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Text retrieved from answers.com on April 5th, 2014.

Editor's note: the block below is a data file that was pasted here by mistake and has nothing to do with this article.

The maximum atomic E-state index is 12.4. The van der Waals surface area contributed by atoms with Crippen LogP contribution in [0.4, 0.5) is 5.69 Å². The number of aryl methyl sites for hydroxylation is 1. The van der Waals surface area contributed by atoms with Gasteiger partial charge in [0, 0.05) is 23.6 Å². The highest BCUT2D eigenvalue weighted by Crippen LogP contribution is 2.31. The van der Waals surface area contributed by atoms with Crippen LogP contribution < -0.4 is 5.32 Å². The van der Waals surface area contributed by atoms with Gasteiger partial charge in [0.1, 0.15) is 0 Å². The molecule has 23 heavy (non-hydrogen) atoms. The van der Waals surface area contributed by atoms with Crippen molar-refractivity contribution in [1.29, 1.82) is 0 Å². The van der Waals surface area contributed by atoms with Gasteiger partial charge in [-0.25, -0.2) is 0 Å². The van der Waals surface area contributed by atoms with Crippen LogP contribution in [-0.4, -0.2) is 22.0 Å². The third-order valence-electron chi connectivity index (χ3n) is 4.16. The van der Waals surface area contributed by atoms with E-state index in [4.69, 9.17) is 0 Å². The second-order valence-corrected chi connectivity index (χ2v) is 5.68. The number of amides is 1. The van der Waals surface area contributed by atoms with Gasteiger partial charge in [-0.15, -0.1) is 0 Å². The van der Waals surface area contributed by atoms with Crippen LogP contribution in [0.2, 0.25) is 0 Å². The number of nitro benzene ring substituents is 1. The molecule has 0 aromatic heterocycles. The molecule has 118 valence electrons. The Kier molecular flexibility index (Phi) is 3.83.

Willie Bryant was significant to music twice in his career, as the leader of a talented big band during 1935-38 and as a popular MC and disc jockey in the 1950's. He grew up in Chicago and tried unsuccessfully to learn the trumpet. Bryant began his career in show business in 1926, working as a dancer in the Whitman Sisters' Show. He performed in vaudeville for several years, was in the 1934 show Chocolate Revue and shared the stage with Bessie Smith, singing "Big Fat Ma and Skinny Pa." Bryant organized his big band in late 1934 and during the next few years they had six recording sessions, five for Victor or Bluebird during 1935-36 and a final (and obscure) outing for Decca in 1938. Among Bryant's sidemen during the period (at least part of the time) were pianist Teddy Wilson, drummer Cozy Cole, the underrated tenor-saxophonist Johnny Russell, Benny Carter (who guested on trumpet), tenor great Ben Webster, trombonist-arranger Eddie Durham, pianist Ram Ramirez and trumpeter-vocalist Taft Jordan. Bryant took likable vocals on 18 of the 26 selections but gave his talented sidemen plenty of space to stretch out. After reluctantly breaking up the orchestra, Bryant became an actor, emcee and disc jockey. He recorded in 1945 as an r&b singer (most notably "Blues Around The Clock" and a remake of his best-known original, "It's Over Because We're Through"). Bryant led a big band during 1946-48 which recorded two numbers (and he recorded four final songs with a combo in 1949) but became best-known in the 1950's as the regular emcee at the Apollo Theatre. He spent his last decade in California before passing away in 1964 from a heart attack. ~ Scott Yanow, RoviShareThis